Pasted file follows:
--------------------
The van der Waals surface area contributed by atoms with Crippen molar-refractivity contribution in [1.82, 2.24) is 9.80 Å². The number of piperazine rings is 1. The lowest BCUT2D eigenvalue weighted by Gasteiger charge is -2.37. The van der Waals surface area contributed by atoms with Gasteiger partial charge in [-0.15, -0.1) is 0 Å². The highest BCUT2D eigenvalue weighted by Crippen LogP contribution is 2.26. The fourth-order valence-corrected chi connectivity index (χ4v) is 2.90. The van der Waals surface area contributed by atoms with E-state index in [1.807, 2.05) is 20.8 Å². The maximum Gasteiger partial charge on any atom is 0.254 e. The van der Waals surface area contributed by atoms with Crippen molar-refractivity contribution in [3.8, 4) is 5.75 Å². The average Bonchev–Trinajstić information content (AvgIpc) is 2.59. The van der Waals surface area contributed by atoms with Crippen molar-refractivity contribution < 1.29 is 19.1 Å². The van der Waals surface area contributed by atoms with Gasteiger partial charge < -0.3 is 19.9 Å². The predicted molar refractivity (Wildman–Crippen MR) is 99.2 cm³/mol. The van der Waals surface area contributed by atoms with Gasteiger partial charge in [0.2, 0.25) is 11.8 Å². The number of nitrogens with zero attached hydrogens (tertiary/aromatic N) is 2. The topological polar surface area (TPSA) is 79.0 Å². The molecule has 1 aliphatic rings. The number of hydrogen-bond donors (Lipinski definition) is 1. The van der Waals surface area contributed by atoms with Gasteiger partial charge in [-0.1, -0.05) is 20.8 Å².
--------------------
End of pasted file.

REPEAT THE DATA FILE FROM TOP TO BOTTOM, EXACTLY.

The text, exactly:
The van der Waals surface area contributed by atoms with Crippen molar-refractivity contribution in [1.82, 2.24) is 9.80 Å². The number of piperazine rings is 1. The lowest BCUT2D eigenvalue weighted by Gasteiger charge is -2.37. The van der Waals surface area contributed by atoms with Gasteiger partial charge in [-0.15, -0.1) is 0 Å². The highest BCUT2D eigenvalue weighted by Crippen LogP contribution is 2.26. The fourth-order valence-corrected chi connectivity index (χ4v) is 2.90. The van der Waals surface area contributed by atoms with E-state index in [1.807, 2.05) is 20.8 Å². The maximum Gasteiger partial charge on any atom is 0.254 e. The van der Waals surface area contributed by atoms with Crippen molar-refractivity contribution in [3.8, 4) is 5.75 Å². The average Bonchev–Trinajstić information content (AvgIpc) is 2.59. The van der Waals surface area contributed by atoms with Crippen molar-refractivity contribution < 1.29 is 19.1 Å². The van der Waals surface area contributed by atoms with Gasteiger partial charge < -0.3 is 19.9 Å². The predicted molar refractivity (Wildman–Crippen MR) is 99.2 cm³/mol. The van der Waals surface area contributed by atoms with Gasteiger partial charge in [0.2, 0.25) is 11.8 Å². The number of nitrogens with zero attached hydrogens (tertiary/aromatic N) is 2. The topological polar surface area (TPSA) is 79.0 Å². The molecule has 1 aliphatic rings. The number of hydrogen-bond donors (Lipinski definition) is 1. The van der Waals surface area contributed by atoms with Gasteiger partial charge in [-0.1, -0.05) is 20.8 Å².